Muddy brown brownies . . . perhaps some foreshadowing to my race?
Maybe a bit more, "I'll really be able to use these calories during the race."

At the top of the first climb I got passed by a few riders then was able to hold onto the race leaders for the first two or so thirds of lap one, dangling off the back dangerously close to losing sight of them. The first two thirds of the course was surprisingly in good condition considering all the rain that fell during the week and the night before. I was feeling optimistic about the rest of the course . . . . until the first muddy hill climb.

Going . . . .

This climb is a regular in the 24 hr races – kind of long and drawn out double track – it seemed longer and more drawn out today. It looked as though a stampede of cows had already gone through the half-foot deep mud, thicker than brownie batter (mmmmmmm, brownie batter . . . .) – no lines to ride anywhere, even on the sides. Once at the bottom you had to dismount and run/walk up it. I saw no one ride it in any of my three times up it. At the top of the climb it flattened out for a wee bit but continued to be very muddy and riding was difficult. Mashing on a single speed only caused you to spin out with no grip from mud packed tires. After it leveled off it descended down with a hard right onto more double track going by a couple swampy sections. On the down my race changed from “barely hanging in” & “I may still have a chance to keep this respectable” to survival.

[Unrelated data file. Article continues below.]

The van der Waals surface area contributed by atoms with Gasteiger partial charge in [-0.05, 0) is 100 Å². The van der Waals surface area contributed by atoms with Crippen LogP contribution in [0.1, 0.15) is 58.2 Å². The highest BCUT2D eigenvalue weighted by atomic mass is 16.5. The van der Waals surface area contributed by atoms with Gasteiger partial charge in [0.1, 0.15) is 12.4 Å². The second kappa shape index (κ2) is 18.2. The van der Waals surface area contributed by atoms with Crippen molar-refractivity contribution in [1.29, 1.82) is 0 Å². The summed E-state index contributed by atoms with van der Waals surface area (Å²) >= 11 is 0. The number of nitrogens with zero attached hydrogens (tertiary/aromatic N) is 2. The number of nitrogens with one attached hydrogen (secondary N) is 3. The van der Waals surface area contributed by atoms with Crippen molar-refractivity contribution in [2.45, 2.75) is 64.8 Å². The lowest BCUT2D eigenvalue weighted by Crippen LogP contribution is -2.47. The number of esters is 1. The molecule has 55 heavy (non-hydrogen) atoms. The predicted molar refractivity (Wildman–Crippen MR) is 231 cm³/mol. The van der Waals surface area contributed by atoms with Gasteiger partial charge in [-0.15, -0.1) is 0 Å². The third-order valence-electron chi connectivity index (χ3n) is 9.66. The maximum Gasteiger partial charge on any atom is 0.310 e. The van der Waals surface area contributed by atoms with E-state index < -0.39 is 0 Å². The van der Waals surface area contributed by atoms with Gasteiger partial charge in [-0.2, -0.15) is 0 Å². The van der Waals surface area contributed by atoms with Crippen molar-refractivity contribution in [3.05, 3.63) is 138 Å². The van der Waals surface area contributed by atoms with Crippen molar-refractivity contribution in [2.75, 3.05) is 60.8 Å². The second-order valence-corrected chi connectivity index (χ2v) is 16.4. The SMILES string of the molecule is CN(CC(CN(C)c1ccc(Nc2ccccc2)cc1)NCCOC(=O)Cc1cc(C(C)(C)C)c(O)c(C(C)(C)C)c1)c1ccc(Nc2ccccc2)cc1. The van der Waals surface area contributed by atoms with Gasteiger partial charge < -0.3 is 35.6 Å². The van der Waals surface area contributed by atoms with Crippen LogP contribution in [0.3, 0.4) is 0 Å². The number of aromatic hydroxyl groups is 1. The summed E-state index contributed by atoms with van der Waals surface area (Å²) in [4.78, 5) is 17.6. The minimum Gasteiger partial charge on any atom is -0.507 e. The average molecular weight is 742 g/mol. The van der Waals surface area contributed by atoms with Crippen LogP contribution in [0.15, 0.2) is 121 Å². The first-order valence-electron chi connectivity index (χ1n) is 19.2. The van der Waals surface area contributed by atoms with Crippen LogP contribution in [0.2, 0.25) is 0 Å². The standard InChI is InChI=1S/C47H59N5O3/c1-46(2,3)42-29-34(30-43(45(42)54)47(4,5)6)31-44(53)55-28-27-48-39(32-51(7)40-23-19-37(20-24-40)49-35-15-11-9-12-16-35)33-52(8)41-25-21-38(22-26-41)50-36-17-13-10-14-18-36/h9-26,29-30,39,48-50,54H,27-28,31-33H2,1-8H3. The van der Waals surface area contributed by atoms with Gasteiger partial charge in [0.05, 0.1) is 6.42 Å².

. . . . going . . . .